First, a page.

This flan is made up of whatever you have and what you prefer to eat, so the ingredients are pretty flexible to use up what’s already in the house. I believe in cook once, eat twice – eat half the next day! It’s great eaten hot or cold. Here’s what I used:

  • Potatoes (enough to slice and line the dish when cooked)
  • Bacon (I used 6 slices)
  • 2 or 3 onions
  • 2 cloves of garlic
  • Handful of mushrooms
  • 1 pepper
  • Grated cheese
  • Mixed herbs
  • 6 eggs
  • 1 pint of milk

I used a 34 x 27cm dish to make mine in.

Boil the potatoes and at the same time cook the bacon.

Fry the chopped onions and garlic.

Add the mushrooms and pepper and lightly fry.

Line your greased dish with the cooked, cooled and sliced potatoes.

Place the cooked vegetables and bacon  on top of the sliced potatoes.

Beat the milk and eggs together in a bowl and then pour over the bacon and vegetables.

Add some grated cheese and mixed herbs to sprinkle on top.

Bake at 160C for about 30 to 45 minutes. You can check to see if it’s cooked by inserting a knife or skewer – when it comes out clean, it’s done.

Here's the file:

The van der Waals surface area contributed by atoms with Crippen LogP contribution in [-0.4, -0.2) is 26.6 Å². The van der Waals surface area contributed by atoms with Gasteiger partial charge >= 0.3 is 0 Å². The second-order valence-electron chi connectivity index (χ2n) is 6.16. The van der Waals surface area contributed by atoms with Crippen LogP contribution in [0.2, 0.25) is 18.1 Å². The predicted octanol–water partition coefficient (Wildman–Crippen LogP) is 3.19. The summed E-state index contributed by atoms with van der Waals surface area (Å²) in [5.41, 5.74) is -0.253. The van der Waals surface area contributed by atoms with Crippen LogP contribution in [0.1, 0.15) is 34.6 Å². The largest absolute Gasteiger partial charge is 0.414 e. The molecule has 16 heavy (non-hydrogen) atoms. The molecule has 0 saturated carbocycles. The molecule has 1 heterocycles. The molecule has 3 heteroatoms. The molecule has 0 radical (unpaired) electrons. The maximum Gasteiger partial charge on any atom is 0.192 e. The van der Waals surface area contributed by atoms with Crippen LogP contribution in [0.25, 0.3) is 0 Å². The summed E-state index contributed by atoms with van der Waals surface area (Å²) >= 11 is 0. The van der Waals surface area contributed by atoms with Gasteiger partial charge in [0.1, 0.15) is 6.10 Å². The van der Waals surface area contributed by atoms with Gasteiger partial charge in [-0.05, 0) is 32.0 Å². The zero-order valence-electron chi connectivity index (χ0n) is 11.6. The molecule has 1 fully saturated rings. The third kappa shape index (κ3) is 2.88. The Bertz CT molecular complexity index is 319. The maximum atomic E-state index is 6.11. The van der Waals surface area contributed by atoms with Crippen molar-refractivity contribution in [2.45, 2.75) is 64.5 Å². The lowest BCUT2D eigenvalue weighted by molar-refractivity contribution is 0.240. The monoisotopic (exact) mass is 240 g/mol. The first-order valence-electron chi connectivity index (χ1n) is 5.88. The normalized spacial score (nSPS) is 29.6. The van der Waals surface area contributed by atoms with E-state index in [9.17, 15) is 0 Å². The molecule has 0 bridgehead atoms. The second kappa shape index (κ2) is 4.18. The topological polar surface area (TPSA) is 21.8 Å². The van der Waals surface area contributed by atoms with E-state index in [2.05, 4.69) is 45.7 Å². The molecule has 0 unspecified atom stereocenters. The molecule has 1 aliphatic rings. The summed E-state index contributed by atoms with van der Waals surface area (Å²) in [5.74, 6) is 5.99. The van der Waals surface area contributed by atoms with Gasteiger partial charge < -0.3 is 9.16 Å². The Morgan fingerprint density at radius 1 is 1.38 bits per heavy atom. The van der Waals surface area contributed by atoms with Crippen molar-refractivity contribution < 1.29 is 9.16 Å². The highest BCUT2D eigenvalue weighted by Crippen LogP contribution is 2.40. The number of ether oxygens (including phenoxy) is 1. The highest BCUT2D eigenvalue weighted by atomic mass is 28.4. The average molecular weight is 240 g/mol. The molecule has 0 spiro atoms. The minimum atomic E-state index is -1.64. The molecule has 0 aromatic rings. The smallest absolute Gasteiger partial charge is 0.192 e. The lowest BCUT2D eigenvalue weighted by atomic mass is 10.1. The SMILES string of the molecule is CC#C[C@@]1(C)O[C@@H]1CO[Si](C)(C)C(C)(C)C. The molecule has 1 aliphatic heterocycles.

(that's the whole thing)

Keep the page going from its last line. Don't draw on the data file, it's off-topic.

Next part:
Carole’s Cookery – Breakfast Raisin Bars


  • 40g butter
  • 1 tbsp brown sugar
  • 1 egg, lightly beaten
  • 1 tsp vanilla essence
  • 150g porridge oats
  • 100g dried milk opowder
  • 1 tsp baking powder
  • 250ml milk
  • 200g raisins

Preheat oven to 350F/180C or Gas Mark 4.

Cream the butter with the sugar then blend in the egg and vanilla essence (mine curdled but don’t worry as the dry ingredients added later will sort that out!)

In another bowl mix together the oats, dried milk powder and baking powder.

Add the oat mixture and the 250ml of milk to the butter and sugar mixture and stir well.

Stir in the raisins.

Pour mixture into a baking dish or tin (I doubled the amount of ingredients to make some to eat right away and some to freeze and I used a 20 x 28cm baking dish and a loaf tin).

Bake until brown (about 30 minutes) or until a knife or skewer comes out clean, without any mixture on it, when you test it.